It’s in the Cards!
It’s in the Cards!
The Index File to Military Records of
Spanish and Mexican Soldiers in California
Compiled by Dr. Raymund F. Wood
One of our most unique archive collections in both content and format is the Index File to Military Records of Spanish and Mexican Soldiers in California, compiled by Dr. Raymund F. Wood (1911–1998). More than one thousand handwritten 3-x-5 inch index cards, organized alphabetically by surname, document the careers of Spanish and Mexican military personnel (naval servicemen are not included) serving in California between 1769 and 1840. I handle the three boxes of cards with a little fear and great reverence—fear of dropping or tipping out the contents, and reverence for the stories contained within and the great effort it took to compile those stories.
A fourth box houses Wood’s research notes, correspondence, and photocopies (some in Spanish) from archival sources, books, and journals. Donated to the Autry with the Index in 1989, the notes are in need of organizing and description. Once fully processed, we hope to better understand the resources Wood used and the timeline for the project.
It appears that Wood conducted the bulk of the research for the Index in the 1970s and 1980s, traveling to Spain to visit military and government archives. An experienced researcher, Dr. Wood was a professor of English early in his career, an associate dean of the UCLA School of Library and Information Science, and authored ten books and numerous professional and historical articles. The sources he consulted for the Index include the works of Hubert Howe Bancroft, the California Historical Society Quarterly, and the Archivo General de Indias (General Archive of the Indies) in Seville, Spain, which houses collections documenting the history of the Spanish Empire in the Americas and the Philippines. Wood also established the Wood Family Trust in 1992 to fund the Los Angeles City Historical Society’s annual Marie Northrop Lecture Series.
Wood hoped to publish the Index as a “biographical dictionary of all military (non-naval) personnel who came to California from 1769 until about 1830 or 1840 (including of course those who were born in California and then joined the Army).” Below is a note sent to Wood from Marie Northrup, noted genealogist and author of several publications about Spanish-Mexican families in early Los Angeles. The note refers to the possible publication of his military index, which never came to fruition.
From a brief look at his notes, it is likely that Wood also visited the Archivo General de Simancas in north-central Spain, an archive housing documents issued by the central government bodies of the Spanish monarchy dating from the late fifteenth to the early nineteenth centuries. http://en.www.mcu.es/archivos/MC/AGS/index.html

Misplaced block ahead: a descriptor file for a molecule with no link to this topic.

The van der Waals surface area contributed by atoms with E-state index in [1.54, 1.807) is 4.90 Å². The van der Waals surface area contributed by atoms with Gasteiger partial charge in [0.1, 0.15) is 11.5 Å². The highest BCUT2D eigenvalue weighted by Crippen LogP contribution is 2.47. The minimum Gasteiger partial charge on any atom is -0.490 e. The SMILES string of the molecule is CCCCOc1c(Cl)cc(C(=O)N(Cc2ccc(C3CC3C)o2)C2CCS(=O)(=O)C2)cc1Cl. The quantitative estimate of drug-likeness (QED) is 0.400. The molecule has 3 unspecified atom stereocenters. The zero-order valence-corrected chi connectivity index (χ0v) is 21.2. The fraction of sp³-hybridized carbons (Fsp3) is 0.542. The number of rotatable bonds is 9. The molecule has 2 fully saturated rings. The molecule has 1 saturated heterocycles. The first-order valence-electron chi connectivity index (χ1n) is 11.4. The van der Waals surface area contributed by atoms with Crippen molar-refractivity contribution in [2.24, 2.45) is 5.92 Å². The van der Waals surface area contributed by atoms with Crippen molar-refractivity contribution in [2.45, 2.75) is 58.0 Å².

This document copy from the Archivo General de Simancas provides information on the military career of Cayetano Limon at age twenty-five. It describes Limon, gives details of his military campaigns, and notes that he could neither read nor write. Further evaluation of the soldier’s traits are listed bottom right.
Each card in the Index File to Military Records of Spanish and Mexican Soldiers in California includes biographical information and an abbreviated citation for the source of that information. It is possible to trace the movements and responsibilities of individual soldiers; names of their wives; births and baptisms of their children; periods of being inválido or disabled; and for some soldiers, what they did after retiring from the military. When I read these cards, history comes alive!
Card 1 for José Vicente Féliz notes that in 1781 he was “[t]he corporal guard of 3 soldiers accompanying 11 settlers and families, from San Gabriel to Los Angeles, for founding, Sept. 4.”
I randomly selected Féliz to illustrate how Wood detailed a soldier’s California service on the cards before knowing of the connection between the Autry, Griffith Park, and Féliz. In circa 1802, Rancho Los Feliz was given to Corporal José Vicente Féliz. It was one of the first land grants in California and included land now known as Griffith Park, where the Autry is located. You can see the old adobe house built in the 1830s by heirs of Féliz on Crystal Springs Drive. Today it serves as the Park Rangers Headquarters and Griffith Park Visitor’s Center.
Some cards have photocopied entries from books attached to them.
Card 3 has an interesting entry: José Vicente Féliz was “Witness at LA of granting of lots to settlers” in 1786.
Wood’s bibliography of works and archives consulted is recorded on fifty cards and filed alphabetically at the beginning of the Index. This card is a sort of quick reference to the most commonly cited resources.
The Index is accessible to researchers and is consulted several times a year for family or historical projects. Most researchers work remotely with us and request copies of the cards. We hope to digitize the cards and make the data available online in a format that allows for searching by key information beyond surname. This would provide researchers the ability to study activities at specific presidios, military campaigns and strategies, the administration of military forces, and the history of the Spanish in California more broadly.